I had a time-sensitive fix to a calculation that needed to be applied to a complicated calculation for a highly complex application. We’re helping someone account for money that runs their business and the result gets exposed to clients and sent out on an invoice, so I had to ensure that my fix didn’t cause more bugs elsewhere, and ensure that the calculation is functioning accurately.
On large-scale applications with complex business requirements and multiple developers, you have to be able to respond to changing requirements by making changes to existing code. While the change may not seem significant, the impact of that change may turn out to be.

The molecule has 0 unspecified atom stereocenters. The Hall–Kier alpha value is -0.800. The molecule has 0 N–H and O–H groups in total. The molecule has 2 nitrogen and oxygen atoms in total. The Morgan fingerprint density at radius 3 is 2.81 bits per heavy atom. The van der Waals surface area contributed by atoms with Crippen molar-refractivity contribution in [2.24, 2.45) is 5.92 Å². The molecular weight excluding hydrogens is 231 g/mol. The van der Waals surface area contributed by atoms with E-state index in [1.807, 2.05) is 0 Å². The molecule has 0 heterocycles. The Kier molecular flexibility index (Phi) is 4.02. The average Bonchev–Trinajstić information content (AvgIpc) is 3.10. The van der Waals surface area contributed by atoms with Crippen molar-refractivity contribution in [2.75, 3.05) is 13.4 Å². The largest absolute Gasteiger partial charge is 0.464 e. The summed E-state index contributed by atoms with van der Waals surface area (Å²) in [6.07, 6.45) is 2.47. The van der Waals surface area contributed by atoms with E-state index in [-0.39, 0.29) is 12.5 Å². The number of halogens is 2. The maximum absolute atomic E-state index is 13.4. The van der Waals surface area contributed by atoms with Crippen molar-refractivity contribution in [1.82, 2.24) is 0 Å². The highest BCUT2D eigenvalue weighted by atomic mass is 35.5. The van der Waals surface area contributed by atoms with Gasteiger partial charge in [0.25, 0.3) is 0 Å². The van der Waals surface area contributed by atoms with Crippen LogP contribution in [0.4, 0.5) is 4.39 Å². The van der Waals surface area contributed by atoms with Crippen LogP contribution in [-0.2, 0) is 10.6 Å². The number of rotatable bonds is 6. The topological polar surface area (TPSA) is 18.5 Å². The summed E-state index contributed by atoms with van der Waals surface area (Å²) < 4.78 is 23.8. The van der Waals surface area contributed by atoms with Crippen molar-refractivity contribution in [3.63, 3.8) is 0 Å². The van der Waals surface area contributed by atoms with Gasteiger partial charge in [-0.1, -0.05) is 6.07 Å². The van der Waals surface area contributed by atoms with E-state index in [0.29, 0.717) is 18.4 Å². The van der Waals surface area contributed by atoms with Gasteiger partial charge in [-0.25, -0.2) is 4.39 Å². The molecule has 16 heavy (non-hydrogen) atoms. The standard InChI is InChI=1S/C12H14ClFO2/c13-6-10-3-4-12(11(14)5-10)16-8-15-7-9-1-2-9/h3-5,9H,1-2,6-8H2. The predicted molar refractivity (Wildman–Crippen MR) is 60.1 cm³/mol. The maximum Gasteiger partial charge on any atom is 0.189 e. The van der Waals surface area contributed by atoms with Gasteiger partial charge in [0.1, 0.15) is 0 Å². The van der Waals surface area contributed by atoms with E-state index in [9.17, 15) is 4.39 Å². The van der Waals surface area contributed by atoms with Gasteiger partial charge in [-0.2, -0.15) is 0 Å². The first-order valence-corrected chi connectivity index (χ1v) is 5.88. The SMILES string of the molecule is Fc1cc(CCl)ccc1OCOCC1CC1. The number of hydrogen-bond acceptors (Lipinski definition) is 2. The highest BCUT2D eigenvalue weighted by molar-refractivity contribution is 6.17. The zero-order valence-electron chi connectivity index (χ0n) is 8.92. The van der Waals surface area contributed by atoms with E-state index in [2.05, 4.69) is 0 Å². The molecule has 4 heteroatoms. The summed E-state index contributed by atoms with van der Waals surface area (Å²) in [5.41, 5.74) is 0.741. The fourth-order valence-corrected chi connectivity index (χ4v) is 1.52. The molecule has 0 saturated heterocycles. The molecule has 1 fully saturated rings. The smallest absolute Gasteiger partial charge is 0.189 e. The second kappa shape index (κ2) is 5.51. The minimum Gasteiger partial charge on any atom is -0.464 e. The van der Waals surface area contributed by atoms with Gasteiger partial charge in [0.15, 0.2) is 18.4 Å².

Hence, the need for a unit test.
Good coverage with your unit tests enforces good custom app development practices, keeps your developers from stepping on each other’s toes, and gives you confidence that the changes that you make down the road will be non-breaking. It also allows you to reduce the amount of time you spend regression testing after a bug is fixed because that work is already automated by your unit test suite.
I was really glad to have the foresight to create unit tests for this project, and specifically this area of the application. If I hadn’t created those tests, we’d still be verifying the bug fix and its impact on other parts of the application.
Tl;dr – Unit testing saved the day and I could confidently make the bug fix without having to do a full regression test on the calculation for the application.